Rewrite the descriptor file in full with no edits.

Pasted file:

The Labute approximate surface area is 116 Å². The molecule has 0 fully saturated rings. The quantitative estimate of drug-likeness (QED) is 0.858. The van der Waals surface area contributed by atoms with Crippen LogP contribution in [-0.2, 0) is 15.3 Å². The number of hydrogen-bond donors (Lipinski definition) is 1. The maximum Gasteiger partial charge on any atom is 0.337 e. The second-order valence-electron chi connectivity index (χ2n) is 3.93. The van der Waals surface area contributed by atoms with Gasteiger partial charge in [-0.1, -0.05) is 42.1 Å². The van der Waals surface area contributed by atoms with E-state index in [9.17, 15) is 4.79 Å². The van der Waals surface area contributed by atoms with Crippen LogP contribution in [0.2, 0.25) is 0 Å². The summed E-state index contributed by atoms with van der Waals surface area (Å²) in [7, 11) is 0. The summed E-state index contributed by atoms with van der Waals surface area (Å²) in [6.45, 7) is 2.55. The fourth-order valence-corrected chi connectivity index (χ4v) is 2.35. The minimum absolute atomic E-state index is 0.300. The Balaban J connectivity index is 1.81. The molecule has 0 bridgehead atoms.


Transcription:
The Labute approximate surface area is 116 Å². The molecule has 0 fully saturated rings. The quantitative estimate of drug-likeness (QED) is 0.858. The van der Waals surface area contributed by atoms with Crippen LogP contribution in [-0.2, 0) is 15.3 Å². The number of hydrogen-bond donors (Lipinski definition) is 1. The maximum Gasteiger partial charge on any atom is 0.337 e. The second-order valence-electron chi connectivity index (χ2n) is 3.93. The van der Waals surface area contributed by atoms with Gasteiger partial charge in [-0.1, -0.05) is 42.1 Å². The van der Waals surface area contributed by atoms with E-state index in [9.17, 15) is 4.79 Å². The van der Waals surface area contributed by atoms with Crippen LogP contribution in [0.2, 0.25) is 0 Å². The summed E-state index contributed by atoms with van der Waals surface area (Å²) in [7, 11) is 0. The summed E-state index contributed by atoms with van der Waals surface area (Å²) in [6.45, 7) is 2.55. The fourth-order valence-corrected chi connectivity index (χ4v) is 2.35. The minimum absolute atomic E-state index is 0.300. The Balaban J connectivity index is 1.81. The molecule has 0 bridgehead atoms.